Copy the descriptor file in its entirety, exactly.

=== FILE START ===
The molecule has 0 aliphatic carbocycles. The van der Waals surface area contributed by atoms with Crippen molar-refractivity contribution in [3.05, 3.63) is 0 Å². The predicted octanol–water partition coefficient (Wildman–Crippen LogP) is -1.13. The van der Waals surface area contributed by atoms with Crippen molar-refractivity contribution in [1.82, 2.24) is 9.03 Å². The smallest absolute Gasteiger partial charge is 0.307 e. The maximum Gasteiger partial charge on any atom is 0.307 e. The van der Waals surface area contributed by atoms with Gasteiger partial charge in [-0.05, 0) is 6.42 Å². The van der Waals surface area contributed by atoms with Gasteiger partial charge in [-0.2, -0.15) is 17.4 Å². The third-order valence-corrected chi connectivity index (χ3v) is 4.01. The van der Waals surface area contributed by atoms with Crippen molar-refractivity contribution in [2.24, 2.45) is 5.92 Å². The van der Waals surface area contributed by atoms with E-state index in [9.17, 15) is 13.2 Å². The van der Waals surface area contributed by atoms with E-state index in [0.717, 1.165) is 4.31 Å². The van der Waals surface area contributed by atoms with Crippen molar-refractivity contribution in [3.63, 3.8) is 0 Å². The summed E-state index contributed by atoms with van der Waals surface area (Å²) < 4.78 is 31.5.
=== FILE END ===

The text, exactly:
The molecule has 0 aliphatic carbocycles. The van der Waals surface area contributed by atoms with Crippen molar-refractivity contribution in [3.05, 3.63) is 0 Å². The predicted octanol–water partition coefficient (Wildman–Crippen LogP) is -1.13. The van der Waals surface area contributed by atoms with Crippen molar-refractivity contribution in [1.82, 2.24) is 9.03 Å². The smallest absolute Gasteiger partial charge is 0.307 e. The maximum Gasteiger partial charge on any atom is 0.307 e. The van der Waals surface area contributed by atoms with Gasteiger partial charge in [-0.05, 0) is 6.42 Å². The van der Waals surface area contributed by atoms with Gasteiger partial charge in [-0.2, -0.15) is 17.4 Å². The third-order valence-corrected chi connectivity index (χ3v) is 4.01. The van der Waals surface area contributed by atoms with Crippen molar-refractivity contribution in [2.24, 2.45) is 5.92 Å². The van der Waals surface area contributed by atoms with E-state index in [9.17, 15) is 13.2 Å². The van der Waals surface area contributed by atoms with E-state index in [0.717, 1.165) is 4.31 Å². The van der Waals surface area contributed by atoms with Crippen molar-refractivity contribution in [3.63, 3.8) is 0 Å². The summed E-state index contributed by atoms with van der Waals surface area (Å²) < 4.78 is 31.5.